Living as I do in Perth, my latest historical blog, features a castle just along the road – originally called The Palace of Ruthven, the castle comprised of a single tower house built by Clan Ruthven in the mid 15th century. By the end of that century a second L-Plan tower was built next to this at a distance of about 3 metres to the west, the two towers were connected by a draw bridge that crossed the gap, this was so that the occupants could escape to the opposite tower if either one was taken in an attack. In 1582 the castle was held by William Ruthven, 4th Lord Ruthven and 1st Earl of Gowrie, it was he who perpetrated the treacherous act that became known as the ‘Raid of Ruthven’, where members of the Gowrie family plotted to and successfully kidnap the young King James VI. They held him at the castle for about ten months during which time they tried to gain power by controlling the king, but James eventually managed to escape. By this act, the King should have executed the Gowries but instead foolishly showed leniency, after a second attempt by Gowrie to overthrow the King, he had him executed at Stirling Castle then seized his property.
By 1586 the Ruthvens were back in favour with the king and their castle was restored to them once more. In 1600 the brothers Alexander and John Ruthven were accused, some say falsely of attempting to kidnap King James again, they were killed at Gowrie House, the Ruthven family home in Perth by an overwhelming number of the king’s men. This time the king showed no mercy to the Ruthvens, he had them stripped of all their lands and titles. He then abolished the name Ruthven, thus ending the house of Ruthven. The castle was renamed at this point to that which we know it as today, Huntingtower Castle.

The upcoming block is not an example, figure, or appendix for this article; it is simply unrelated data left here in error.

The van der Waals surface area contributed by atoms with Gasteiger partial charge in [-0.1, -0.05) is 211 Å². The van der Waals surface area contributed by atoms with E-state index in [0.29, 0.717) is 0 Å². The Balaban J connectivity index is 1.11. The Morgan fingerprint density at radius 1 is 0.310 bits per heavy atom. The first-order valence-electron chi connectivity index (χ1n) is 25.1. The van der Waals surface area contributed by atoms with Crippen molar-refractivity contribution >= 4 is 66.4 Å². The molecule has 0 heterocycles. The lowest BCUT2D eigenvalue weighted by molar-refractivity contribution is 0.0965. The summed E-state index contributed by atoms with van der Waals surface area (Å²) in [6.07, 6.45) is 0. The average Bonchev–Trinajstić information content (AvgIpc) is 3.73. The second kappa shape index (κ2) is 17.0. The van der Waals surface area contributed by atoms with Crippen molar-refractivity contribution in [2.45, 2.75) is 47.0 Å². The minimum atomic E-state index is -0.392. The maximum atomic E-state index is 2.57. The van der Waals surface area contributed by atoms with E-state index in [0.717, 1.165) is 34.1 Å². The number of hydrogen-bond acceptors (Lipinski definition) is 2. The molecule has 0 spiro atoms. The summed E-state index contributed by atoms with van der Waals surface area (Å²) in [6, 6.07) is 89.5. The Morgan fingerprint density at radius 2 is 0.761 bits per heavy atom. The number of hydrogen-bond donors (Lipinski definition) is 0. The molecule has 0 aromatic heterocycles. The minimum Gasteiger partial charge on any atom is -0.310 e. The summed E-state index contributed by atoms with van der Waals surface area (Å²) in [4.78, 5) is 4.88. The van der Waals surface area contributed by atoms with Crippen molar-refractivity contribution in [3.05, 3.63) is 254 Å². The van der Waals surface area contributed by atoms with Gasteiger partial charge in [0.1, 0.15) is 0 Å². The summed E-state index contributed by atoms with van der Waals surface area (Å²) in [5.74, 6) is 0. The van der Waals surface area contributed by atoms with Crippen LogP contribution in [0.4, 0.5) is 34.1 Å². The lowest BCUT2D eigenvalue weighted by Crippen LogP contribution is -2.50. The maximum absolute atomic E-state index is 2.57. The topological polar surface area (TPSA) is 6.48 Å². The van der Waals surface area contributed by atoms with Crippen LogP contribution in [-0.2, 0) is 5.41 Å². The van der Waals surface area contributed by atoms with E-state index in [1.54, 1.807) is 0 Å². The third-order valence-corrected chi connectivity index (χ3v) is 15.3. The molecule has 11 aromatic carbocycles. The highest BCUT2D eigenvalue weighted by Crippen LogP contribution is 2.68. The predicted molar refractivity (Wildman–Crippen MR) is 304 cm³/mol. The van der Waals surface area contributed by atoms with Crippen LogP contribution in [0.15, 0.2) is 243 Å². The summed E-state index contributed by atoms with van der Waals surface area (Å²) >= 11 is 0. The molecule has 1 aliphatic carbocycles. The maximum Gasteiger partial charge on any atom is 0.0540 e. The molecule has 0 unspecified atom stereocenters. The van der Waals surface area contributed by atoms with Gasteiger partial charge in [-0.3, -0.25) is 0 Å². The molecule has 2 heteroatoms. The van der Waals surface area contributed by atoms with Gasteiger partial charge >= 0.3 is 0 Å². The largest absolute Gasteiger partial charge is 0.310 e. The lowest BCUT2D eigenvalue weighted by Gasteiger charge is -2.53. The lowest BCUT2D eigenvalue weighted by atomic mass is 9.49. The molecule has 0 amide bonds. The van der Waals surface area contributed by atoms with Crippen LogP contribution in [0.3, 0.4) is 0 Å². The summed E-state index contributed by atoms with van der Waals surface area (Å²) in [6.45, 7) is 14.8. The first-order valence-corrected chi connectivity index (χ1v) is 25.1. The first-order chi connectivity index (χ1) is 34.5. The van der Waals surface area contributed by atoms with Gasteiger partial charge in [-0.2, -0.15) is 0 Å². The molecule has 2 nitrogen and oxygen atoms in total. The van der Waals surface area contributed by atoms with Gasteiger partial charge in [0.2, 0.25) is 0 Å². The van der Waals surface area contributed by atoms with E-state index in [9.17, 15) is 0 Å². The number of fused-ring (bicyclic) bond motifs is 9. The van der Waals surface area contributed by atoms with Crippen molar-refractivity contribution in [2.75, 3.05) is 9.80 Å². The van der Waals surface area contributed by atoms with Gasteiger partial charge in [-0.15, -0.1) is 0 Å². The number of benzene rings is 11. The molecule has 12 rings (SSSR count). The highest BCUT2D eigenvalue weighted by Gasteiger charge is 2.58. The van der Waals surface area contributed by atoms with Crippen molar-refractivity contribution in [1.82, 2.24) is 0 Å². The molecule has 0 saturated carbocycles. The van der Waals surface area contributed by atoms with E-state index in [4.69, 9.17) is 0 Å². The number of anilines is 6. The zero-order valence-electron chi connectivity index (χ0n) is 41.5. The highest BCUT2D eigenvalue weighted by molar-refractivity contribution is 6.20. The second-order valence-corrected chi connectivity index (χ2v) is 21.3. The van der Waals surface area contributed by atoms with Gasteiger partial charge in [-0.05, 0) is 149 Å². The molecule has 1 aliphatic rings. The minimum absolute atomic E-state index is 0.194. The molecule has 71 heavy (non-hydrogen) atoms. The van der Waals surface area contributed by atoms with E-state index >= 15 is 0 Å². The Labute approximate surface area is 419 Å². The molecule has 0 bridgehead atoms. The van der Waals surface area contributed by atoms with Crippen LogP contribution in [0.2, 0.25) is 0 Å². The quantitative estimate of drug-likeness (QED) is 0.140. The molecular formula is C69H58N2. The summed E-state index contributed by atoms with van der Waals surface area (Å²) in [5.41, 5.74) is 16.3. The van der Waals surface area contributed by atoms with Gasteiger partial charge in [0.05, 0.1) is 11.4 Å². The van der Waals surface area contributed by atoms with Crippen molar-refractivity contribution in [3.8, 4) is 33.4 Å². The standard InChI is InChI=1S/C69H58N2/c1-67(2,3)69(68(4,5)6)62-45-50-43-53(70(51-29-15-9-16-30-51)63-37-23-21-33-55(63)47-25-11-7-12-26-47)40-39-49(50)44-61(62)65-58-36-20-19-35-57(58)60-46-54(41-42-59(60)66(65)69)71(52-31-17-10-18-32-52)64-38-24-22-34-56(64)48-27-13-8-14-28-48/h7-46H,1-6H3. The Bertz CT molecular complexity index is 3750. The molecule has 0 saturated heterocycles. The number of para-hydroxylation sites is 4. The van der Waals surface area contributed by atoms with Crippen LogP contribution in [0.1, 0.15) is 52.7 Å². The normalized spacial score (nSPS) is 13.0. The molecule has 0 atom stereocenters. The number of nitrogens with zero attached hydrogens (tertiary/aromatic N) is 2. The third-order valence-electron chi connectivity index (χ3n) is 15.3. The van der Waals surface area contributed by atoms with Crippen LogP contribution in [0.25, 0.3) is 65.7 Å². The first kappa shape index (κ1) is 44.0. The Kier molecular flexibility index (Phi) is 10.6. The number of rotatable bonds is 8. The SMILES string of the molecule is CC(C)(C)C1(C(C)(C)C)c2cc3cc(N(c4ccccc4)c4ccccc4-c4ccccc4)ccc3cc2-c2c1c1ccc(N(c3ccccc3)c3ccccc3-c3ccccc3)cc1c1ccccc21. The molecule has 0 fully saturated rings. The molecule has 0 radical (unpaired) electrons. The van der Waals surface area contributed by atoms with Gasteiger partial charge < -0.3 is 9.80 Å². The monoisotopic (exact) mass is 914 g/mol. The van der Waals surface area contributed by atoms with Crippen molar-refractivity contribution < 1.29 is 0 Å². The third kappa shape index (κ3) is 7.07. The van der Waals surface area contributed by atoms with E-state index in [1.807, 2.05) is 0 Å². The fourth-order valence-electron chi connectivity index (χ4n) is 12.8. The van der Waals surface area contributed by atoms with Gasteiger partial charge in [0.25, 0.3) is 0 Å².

By 1717 the castle was now in the hands of John Murray, 1st Duke of Atholl (Earls of Tullibardine and later dukes of Atholl). By 1767 the castle was being used as a bunkhouse for farm labourers and the last inhabitants at the castle were the family of the castle’s custodian Neil Cowan, who left in late 2002. A notable feature at the castle are the many wall paintings of the 16th century that include animals, biblical scenes, a version of the Green Man and a nearly complete decorative scheme on a wooden ceiling. Today the castle is in the care of Historical Scotland and can be visited at any reasonable time throughout the year. As with many Scottish castles, Huntingtower has a ghost known as Lady Greensleeves. Over the years there has been many sightings of a woman in a long green dress moving through the castle, her presence has been seen as a warning of ill omen to come. It is thought that the ghost is of the 1st Earl of Gowrie’s daughter Dorothea, who had fallen in love with one of the servants at the castle. At night she would sneak into the lads bed chamber in the higher east tower where they could be alone but one night they heard the foot steps of the girls mother as she crossed the wooden bridge between the two towers. In order to escape capture, Dorothea had no choice but to make the death defying leap across the gap and back to her own rooms. The following morning the couple eloped leaving no clue to where they had gone.